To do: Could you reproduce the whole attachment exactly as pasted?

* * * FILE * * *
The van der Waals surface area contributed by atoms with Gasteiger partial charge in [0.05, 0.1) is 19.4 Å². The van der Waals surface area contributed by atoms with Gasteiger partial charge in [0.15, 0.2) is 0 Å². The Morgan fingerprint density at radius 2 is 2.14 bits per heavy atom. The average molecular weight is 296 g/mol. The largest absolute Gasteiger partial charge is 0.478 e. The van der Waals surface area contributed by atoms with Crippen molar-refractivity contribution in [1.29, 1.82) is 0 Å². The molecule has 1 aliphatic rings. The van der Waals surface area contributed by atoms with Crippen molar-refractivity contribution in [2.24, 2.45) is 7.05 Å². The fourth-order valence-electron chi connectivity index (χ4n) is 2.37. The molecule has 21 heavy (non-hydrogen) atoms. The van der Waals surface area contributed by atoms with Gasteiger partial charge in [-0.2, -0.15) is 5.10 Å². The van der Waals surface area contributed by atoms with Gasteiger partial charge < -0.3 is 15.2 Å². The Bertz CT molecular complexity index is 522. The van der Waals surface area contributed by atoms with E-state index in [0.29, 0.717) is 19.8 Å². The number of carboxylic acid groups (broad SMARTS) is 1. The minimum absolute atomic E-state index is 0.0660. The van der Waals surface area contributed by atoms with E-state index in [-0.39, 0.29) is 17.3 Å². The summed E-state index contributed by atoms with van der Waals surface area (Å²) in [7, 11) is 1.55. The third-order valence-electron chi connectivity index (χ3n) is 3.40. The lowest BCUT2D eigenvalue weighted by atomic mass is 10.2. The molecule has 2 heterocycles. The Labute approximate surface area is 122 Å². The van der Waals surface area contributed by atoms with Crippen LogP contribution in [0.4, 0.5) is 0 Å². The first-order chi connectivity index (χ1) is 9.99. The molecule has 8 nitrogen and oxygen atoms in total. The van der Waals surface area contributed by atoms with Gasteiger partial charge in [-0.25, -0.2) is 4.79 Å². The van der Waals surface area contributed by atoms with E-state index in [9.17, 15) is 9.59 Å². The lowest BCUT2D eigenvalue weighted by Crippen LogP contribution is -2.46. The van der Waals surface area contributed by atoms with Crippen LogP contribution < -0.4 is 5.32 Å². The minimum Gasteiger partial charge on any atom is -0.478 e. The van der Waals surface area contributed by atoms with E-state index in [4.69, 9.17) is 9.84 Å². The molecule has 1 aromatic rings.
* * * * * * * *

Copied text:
The van der Waals surface area contributed by atoms with Gasteiger partial charge in [0.05, 0.1) is 19.4 Å². The van der Waals surface area contributed by atoms with Gasteiger partial charge in [0.15, 0.2) is 0 Å². The Morgan fingerprint density at radius 2 is 2.14 bits per heavy atom. The average molecular weight is 296 g/mol. The largest absolute Gasteiger partial charge is 0.478 e. The van der Waals surface area contributed by atoms with Crippen molar-refractivity contribution in [1.29, 1.82) is 0 Å². The molecule has 1 aliphatic rings. The van der Waals surface area contributed by atoms with Crippen molar-refractivity contribution in [2.24, 2.45) is 7.05 Å². The fourth-order valence-electron chi connectivity index (χ4n) is 2.37. The molecule has 21 heavy (non-hydrogen) atoms. The van der Waals surface area contributed by atoms with Gasteiger partial charge in [-0.2, -0.15) is 5.10 Å². The van der Waals surface area contributed by atoms with Gasteiger partial charge < -0.3 is 15.2 Å². The Bertz CT molecular complexity index is 522. The van der Waals surface area contributed by atoms with E-state index in [0.29, 0.717) is 19.8 Å². The number of carboxylic acid groups (broad SMARTS) is 1. The minimum absolute atomic E-state index is 0.0660. The van der Waals surface area contributed by atoms with E-state index in [-0.39, 0.29) is 17.3 Å². The summed E-state index contributed by atoms with van der Waals surface area (Å²) in [7, 11) is 1.55. The third-order valence-electron chi connectivity index (χ3n) is 3.40. The lowest BCUT2D eigenvalue weighted by atomic mass is 10.2. The molecule has 2 heterocycles. The Labute approximate surface area is 122 Å². The van der Waals surface area contributed by atoms with Crippen LogP contribution in [0.4, 0.5) is 0 Å². The first-order chi connectivity index (χ1) is 9.99. The molecule has 8 nitrogen and oxygen atoms in total. The van der Waals surface area contributed by atoms with Gasteiger partial charge in [-0.25, -0.2) is 4.79 Å². The van der Waals surface area contributed by atoms with E-state index in [9.17, 15) is 9.59 Å². The lowest BCUT2D eigenvalue weighted by Crippen LogP contribution is -2.46. The van der Waals surface area contributed by atoms with Crippen LogP contribution < -0.4 is 5.32 Å². The minimum Gasteiger partial charge on any atom is -0.478 e. The van der Waals surface area contributed by atoms with E-state index in [4.69, 9.17) is 9.84 Å². The molecule has 1 aromatic rings.